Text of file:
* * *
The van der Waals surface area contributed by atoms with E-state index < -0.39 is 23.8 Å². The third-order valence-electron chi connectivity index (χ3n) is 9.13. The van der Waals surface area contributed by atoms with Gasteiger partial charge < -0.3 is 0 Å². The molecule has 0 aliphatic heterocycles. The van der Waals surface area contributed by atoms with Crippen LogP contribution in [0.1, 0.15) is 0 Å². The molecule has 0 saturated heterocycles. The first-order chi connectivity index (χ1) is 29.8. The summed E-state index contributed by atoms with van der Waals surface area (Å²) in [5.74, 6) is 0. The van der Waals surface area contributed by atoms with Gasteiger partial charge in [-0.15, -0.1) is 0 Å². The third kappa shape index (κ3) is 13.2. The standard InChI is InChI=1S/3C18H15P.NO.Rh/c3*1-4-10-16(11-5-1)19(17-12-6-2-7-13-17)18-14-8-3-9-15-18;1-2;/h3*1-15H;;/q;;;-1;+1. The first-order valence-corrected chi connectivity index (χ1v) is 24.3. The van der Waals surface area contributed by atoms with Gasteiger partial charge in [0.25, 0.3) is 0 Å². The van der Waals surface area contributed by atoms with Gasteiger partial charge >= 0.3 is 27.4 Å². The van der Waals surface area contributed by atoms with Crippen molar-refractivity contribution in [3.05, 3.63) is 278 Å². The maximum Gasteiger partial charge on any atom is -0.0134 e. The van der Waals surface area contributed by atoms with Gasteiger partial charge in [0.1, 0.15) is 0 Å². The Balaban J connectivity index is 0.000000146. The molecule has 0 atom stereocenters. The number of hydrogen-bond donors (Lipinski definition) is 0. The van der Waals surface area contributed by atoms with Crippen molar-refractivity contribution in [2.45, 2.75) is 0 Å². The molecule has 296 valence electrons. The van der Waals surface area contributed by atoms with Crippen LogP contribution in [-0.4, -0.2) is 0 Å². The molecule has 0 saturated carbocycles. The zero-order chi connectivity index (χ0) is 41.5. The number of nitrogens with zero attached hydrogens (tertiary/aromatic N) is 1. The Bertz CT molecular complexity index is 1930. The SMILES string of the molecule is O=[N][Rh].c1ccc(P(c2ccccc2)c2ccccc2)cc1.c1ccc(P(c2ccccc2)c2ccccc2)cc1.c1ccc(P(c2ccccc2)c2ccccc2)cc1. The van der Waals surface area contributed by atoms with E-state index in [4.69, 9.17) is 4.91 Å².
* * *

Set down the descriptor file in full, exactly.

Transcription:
The van der Waals surface area contributed by atoms with E-state index < -0.39 is 23.8 Å². The third-order valence-electron chi connectivity index (χ3n) is 9.13. The van der Waals surface area contributed by atoms with Gasteiger partial charge < -0.3 is 0 Å². The molecule has 0 aliphatic heterocycles. The van der Waals surface area contributed by atoms with Crippen LogP contribution in [0.1, 0.15) is 0 Å². The molecule has 0 saturated heterocycles. The first-order chi connectivity index (χ1) is 29.8. The summed E-state index contributed by atoms with van der Waals surface area (Å²) in [5.74, 6) is 0. The van der Waals surface area contributed by atoms with Gasteiger partial charge in [-0.15, -0.1) is 0 Å². The third kappa shape index (κ3) is 13.2. The standard InChI is InChI=1S/3C18H15P.NO.Rh/c3*1-4-10-16(11-5-1)19(17-12-6-2-7-13-17)18-14-8-3-9-15-18;1-2;/h3*1-15H;;/q;;;-1;+1. The first-order valence-corrected chi connectivity index (χ1v) is 24.3. The van der Waals surface area contributed by atoms with Gasteiger partial charge in [0.25, 0.3) is 0 Å². The van der Waals surface area contributed by atoms with Gasteiger partial charge >= 0.3 is 27.4 Å². The van der Waals surface area contributed by atoms with Crippen molar-refractivity contribution in [3.05, 3.63) is 278 Å². The maximum Gasteiger partial charge on any atom is -0.0134 e. The van der Waals surface area contributed by atoms with Gasteiger partial charge in [0.1, 0.15) is 0 Å². The Balaban J connectivity index is 0.000000146. The molecule has 0 atom stereocenters. The number of hydrogen-bond donors (Lipinski definition) is 0. The van der Waals surface area contributed by atoms with Crippen molar-refractivity contribution in [2.45, 2.75) is 0 Å². The molecule has 296 valence electrons. The van der Waals surface area contributed by atoms with Crippen LogP contribution in [-0.4, -0.2) is 0 Å². The molecule has 0 saturated carbocycles. The zero-order chi connectivity index (χ0) is 41.5. The number of nitrogens with zero attached hydrogens (tertiary/aromatic N) is 1. The Bertz CT molecular complexity index is 1930. The SMILES string of the molecule is O=[N][Rh].c1ccc(P(c2ccccc2)c2ccccc2)cc1.c1ccc(P(c2ccccc2)c2ccccc2)cc1.c1ccc(P(c2ccccc2)c2ccccc2)cc1. The van der Waals surface area contributed by atoms with E-state index in [4.69, 9.17) is 4.91 Å².